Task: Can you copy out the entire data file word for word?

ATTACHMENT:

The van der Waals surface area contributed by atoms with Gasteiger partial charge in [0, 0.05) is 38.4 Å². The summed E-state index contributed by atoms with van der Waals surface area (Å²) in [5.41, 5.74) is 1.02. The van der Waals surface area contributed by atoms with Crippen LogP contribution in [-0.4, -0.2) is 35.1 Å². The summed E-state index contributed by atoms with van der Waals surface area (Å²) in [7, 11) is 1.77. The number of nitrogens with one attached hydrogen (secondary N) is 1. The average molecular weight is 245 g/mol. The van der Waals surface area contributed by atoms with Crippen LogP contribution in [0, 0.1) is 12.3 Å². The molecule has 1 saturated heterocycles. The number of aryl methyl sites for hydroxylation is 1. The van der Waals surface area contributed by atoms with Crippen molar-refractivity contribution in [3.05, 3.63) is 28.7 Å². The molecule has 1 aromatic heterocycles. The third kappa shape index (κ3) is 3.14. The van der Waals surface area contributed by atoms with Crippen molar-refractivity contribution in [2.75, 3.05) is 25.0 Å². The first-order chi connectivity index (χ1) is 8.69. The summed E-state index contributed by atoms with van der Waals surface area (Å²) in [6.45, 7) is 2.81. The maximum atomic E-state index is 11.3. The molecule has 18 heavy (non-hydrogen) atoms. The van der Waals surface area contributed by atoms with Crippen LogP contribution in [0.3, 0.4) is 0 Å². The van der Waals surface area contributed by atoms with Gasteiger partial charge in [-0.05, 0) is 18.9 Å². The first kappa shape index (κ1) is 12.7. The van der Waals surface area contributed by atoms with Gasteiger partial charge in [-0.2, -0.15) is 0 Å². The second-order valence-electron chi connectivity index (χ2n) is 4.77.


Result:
The van der Waals surface area contributed by atoms with Gasteiger partial charge in [0, 0.05) is 38.4 Å². The summed E-state index contributed by atoms with van der Waals surface area (Å²) in [5.41, 5.74) is 1.02. The van der Waals surface area contributed by atoms with Crippen LogP contribution in [-0.4, -0.2) is 35.1 Å². The summed E-state index contributed by atoms with van der Waals surface area (Å²) in [7, 11) is 1.77. The number of nitrogens with one attached hydrogen (secondary N) is 1. The average molecular weight is 245 g/mol. The van der Waals surface area contributed by atoms with Crippen LogP contribution in [0, 0.1) is 12.3 Å². The molecule has 1 saturated heterocycles. The number of aryl methyl sites for hydroxylation is 1. The van der Waals surface area contributed by atoms with Crippen molar-refractivity contribution in [3.05, 3.63) is 28.7 Å². The molecule has 1 aromatic heterocycles. The third kappa shape index (κ3) is 3.14. The van der Waals surface area contributed by atoms with Crippen molar-refractivity contribution in [2.75, 3.05) is 25.0 Å². The first-order chi connectivity index (χ1) is 8.69. The summed E-state index contributed by atoms with van der Waals surface area (Å²) in [6.45, 7) is 2.81. The maximum atomic E-state index is 11.3. The molecule has 18 heavy (non-hydrogen) atoms. The van der Waals surface area contributed by atoms with Crippen LogP contribution in [0.3, 0.4) is 0 Å². The van der Waals surface area contributed by atoms with Gasteiger partial charge in [-0.05, 0) is 18.9 Å². The first kappa shape index (κ1) is 12.7. The van der Waals surface area contributed by atoms with Gasteiger partial charge in [-0.2, -0.15) is 0 Å². The second-order valence-electron chi connectivity index (χ2n) is 4.77.